Since the publication of his first novel in 1967, Thomas Pynchon has established himself as a artificer of postmodernist literature – and arguably the most important American writer since Melville. Lauded by readers, critics, and his literary peers alike, he has only produced eight novels in the past 50 years. His writings, however, often encompass a vast array of subject matter, styles, and themes. Due to his eruditeness and experimentation, many have compared his work to that of James Joyce. His first novel, V., won the William Faulkner Foundation Award for best debut novel, and his magnum opus, Gravity’s Rainbow, was selected to receive the Pulitzer Prize for Fiction in 1974. However, the Pulitzer Advisory Board did not allow it because they were offended by its content – so no award for fiction was given that year. But, the novel did receive the National Book Award. Pynchon is also a MacArthur Fellow and is regularly considered a contender for the Nobel Prize in Literature. A very private person by nature, he is famous for his avoidance of personal publicity. Very few photographs of him have ever been published, while rumors about his location and identity have been circulating since the 1960s.
After graduating from high school as class salutatorian, he enrolled at Cornell University under a scholarship. It was 1953 and he was only 16 years old. Although he entered the university to study engineering physics, he later transferred to the English department. At the end of his sophomore year, he left Cornell for two years to serve in the U.S. Navy, returning in 1957. During this time, he studied under the legendary Russian novelist Vladimir Nabokov, a writer who similarly had a talent for gallows humor and unconventional story lines. In March 1959, during his senior year, his first published story, "The Small Rain," appeared in the Cornell Writer. That same year, he received a Bachelor of Arts in English. He graduated with distinction and was a member of Phi Beta Kappa.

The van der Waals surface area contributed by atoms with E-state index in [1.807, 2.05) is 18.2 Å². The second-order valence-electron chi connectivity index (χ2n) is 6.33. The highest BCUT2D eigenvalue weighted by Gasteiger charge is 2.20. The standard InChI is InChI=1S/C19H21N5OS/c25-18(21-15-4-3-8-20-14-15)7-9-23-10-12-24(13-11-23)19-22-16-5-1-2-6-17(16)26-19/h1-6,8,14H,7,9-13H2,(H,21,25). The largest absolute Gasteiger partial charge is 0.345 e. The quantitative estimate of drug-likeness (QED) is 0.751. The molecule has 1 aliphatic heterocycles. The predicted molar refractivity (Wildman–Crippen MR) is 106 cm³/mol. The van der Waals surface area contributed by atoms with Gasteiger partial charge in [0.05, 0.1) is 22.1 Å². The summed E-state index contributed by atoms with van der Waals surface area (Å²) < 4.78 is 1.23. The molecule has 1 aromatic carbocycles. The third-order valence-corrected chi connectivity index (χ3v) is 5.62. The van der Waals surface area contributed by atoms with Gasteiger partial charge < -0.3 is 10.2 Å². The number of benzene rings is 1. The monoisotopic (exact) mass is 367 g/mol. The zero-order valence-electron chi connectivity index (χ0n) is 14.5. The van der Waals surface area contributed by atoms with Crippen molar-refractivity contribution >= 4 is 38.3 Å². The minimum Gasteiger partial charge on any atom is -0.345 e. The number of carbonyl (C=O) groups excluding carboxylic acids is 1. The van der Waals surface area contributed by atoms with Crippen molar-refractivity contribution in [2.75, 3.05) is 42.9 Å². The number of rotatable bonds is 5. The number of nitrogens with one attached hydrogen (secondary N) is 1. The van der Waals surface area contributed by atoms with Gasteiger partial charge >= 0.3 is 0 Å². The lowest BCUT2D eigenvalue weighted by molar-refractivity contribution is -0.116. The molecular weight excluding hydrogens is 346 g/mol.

Considering his reputation for being reclusive and shy, it will probably not come as a shock that Pynchon has not been caught chummily attending his Cornell class reunions. Nonetheless, his status as one of the greatest living authors certainly keeps him on his alma mater’s radar. In 2009, Cornell celebrated the 105th birthday of its Creative Writing program with a panel discussion on how its alumni shaped American literature during the 20th century. Among the panelists was Molly Hite, a professor of English at Cornell. Commenting on how mysterious and complex Pynchon's writing style is, Hite joked, "First generation Pynchon scholars still call each other at night and read passages, sometimes backwards, to see if they mean anything." Hite also quoted another famous passage – from The Crying of Lot 49 – which certainly indicated that Pynchon was still very much thinking of his college days: “A sunrise over the library slope at Cornell University that nobody out on it had seen, because the slope faced west.”